Or should it perhaps be â€œdealing with people is difficultâ€? As Neil Donald said in his Conversations With God, relationships are the biggest challenge that life presents us with. It takes time and effort to keep a healthy relationship and sometimes even the best efforts are not enough. Dealing with people equals relating to them which means building a relationship of some sort.
Relationships, like most things in life, are made of respect, responsibility, agreements, considerations etcetera; all of these fall into one big basket called Communication. The level of respect we feel a person is giving us is dictated by their communication, whether thatâ€™s verbal or non-verbal, with us. The level of responsibility they take or give to us is suggested by communication. We agree to things through communication and the whole relationship cannot function without communication.
The reason why this is stressed so greatly is simple: dealing with people means dealing with relationships, being in a relationship with someone must happen through communication and thus it would be useless to even attempt to deal with difficult people if we do not deal with the level of communication between them and us.
Often difficult relationships, situations and outcomes are nothing more than the result of poor communication; change the way you communicate and the response that you will receive will change too. This does not mean your words, not only words at least. Paralanguage, or non-verbal communication, represents more than 80% of the message we send across; when my wife looks at me saying â€œLuca Senatore!!!â€ after I have let my son eat Nutella, I know she is not just calling my name! Ever heard a friend calling another friend with a rather offensive name which, with a smile and a different tonality, becomes a compliment?
Communication is the most powerful interaction tool we have and yet, many of us do not know how to use it. This is the very core of dealing with difficult people; difficult people do not know how to use communication to express their needs/requirements/preferences. Difficult people are difficult because we do not like, rightly so, their way of communicating; they are only different to us, even if â€œusâ€ means the rest of the world. Difficult people are not difficult to themselves; most of the times they would not think that they are being difficult which makes the whole thing even more difficult right?
So how can we deal with difficult people?
Easy, through communication! Whilst every situation is unique and needs to be analysed individually, the following tips may reveal themselves magical if you apply them rigorously. You must remember that there are different kinds of difficult people: the grumpy ones, the â€œI know betterâ€ ones, the lazy ones, the rude ones, the nosy ones, the â€œEverything is badâ€ ones, the â€œYou have no rights over meâ€ ones and the list goes on and on and on.
Whilst the specific process of dealing with them may vary and there might be several techniques available for you to do so, the core is always the same: Force them to change the way they communicate! Thatâ€™s right; this is the one key to dealing with different people easily and quickly. If you are dealing with a grumpy person, you must elicit in him or her, a non-grumpy communication. If you are dealing with a lazy one, then you must elicit a non-lazy communication. What this means in practical terms is that you must persuade the person to snap out of the old, unproductive state of mind and get into a more productive one.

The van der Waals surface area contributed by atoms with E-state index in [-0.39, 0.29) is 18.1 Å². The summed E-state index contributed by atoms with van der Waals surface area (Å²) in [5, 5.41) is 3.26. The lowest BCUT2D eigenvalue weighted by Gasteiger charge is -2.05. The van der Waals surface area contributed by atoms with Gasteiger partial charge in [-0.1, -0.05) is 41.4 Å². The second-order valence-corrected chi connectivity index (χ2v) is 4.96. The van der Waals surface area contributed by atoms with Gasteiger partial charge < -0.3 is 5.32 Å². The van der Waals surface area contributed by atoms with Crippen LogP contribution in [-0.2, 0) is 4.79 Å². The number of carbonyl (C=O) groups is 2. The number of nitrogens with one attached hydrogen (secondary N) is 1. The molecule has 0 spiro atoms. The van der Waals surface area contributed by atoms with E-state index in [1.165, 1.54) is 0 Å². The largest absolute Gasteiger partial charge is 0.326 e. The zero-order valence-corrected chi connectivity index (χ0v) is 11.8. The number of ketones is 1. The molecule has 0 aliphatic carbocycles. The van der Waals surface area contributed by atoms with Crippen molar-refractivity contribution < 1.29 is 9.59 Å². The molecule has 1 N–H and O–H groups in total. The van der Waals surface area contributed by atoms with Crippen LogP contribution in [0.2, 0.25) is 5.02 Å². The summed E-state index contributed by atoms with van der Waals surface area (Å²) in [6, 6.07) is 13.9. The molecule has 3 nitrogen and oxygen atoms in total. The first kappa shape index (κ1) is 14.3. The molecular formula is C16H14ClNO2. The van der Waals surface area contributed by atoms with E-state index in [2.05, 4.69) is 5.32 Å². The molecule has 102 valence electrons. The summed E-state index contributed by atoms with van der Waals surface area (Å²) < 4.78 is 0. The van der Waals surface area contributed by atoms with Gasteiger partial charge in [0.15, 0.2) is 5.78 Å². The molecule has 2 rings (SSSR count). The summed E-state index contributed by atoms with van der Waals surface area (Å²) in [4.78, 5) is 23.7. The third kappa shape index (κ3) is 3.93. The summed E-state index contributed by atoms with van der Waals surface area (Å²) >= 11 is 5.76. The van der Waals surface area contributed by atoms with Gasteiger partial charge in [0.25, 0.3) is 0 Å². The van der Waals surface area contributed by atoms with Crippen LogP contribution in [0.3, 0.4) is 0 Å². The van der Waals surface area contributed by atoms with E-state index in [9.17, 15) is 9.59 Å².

So how do you do that? Easyâ€¦ Ask! Thatâ€™s right, if you ask questions people must think. When you talk to people often they drift off thinking about something else. The mind can think up to 7000 times faster that our mouth can talk and so whilst you say one think they could be busy processing 7000 other things. When I teach sales techniques I often tell my student to follow the TTT approach. The TTT approach is Tell them what you are going to tell them, Tell them and Told them what you have told them. This is because generally, during a typical 60 minute conversation, people will only take in 40% of what you have said. The rest will be forgotten.
You can alter this by asking questions. When you ask questions people have to think before they can give you an answer and this keeps them hooked and focused on what you are saying. Whilst in sales we want to ask questions to influence the way people feel about our product or service, when dealing with difficult people our aim is that of influencing our â€œreceiverâ€ to think in a different way from their usual negative one. So to a grumpy man who we need to complete a project by the end of the week we may ask: â€œI have a problem Mr Grumpy: I have a challenging situation and I donâ€™t know if this project can be completed by the end of the week, do you think you might be able help me find a solution?â€ or â€œI donâ€™t know whether this can be done by the end of the week, what do you think Mr Grumpy?â€. Things like these force us to think. They require rationality, analysis and focus which soften the edge of emotions and also they make the person feel responsible, and therefore capable, worthy and respected, for an evaluation. This might elicit the wish to help, which is a common human need, from Mr Grumpy.
So you have asked Mr Grumpy to give you something proactive and positive, â€œforcingâ€ him to change they thinking pattern. The same concept can be applied to other â€œdifficultâ€ personality traits, simply ask questions which are specific and can lead the â€œreceiverâ€ to the opposite state of mind.
Whilst there are hundreds of good techniques to deal with difficult people, the above will help you a great deal if applied and so, as I often say and yet not often enough, take Action and use what you know.
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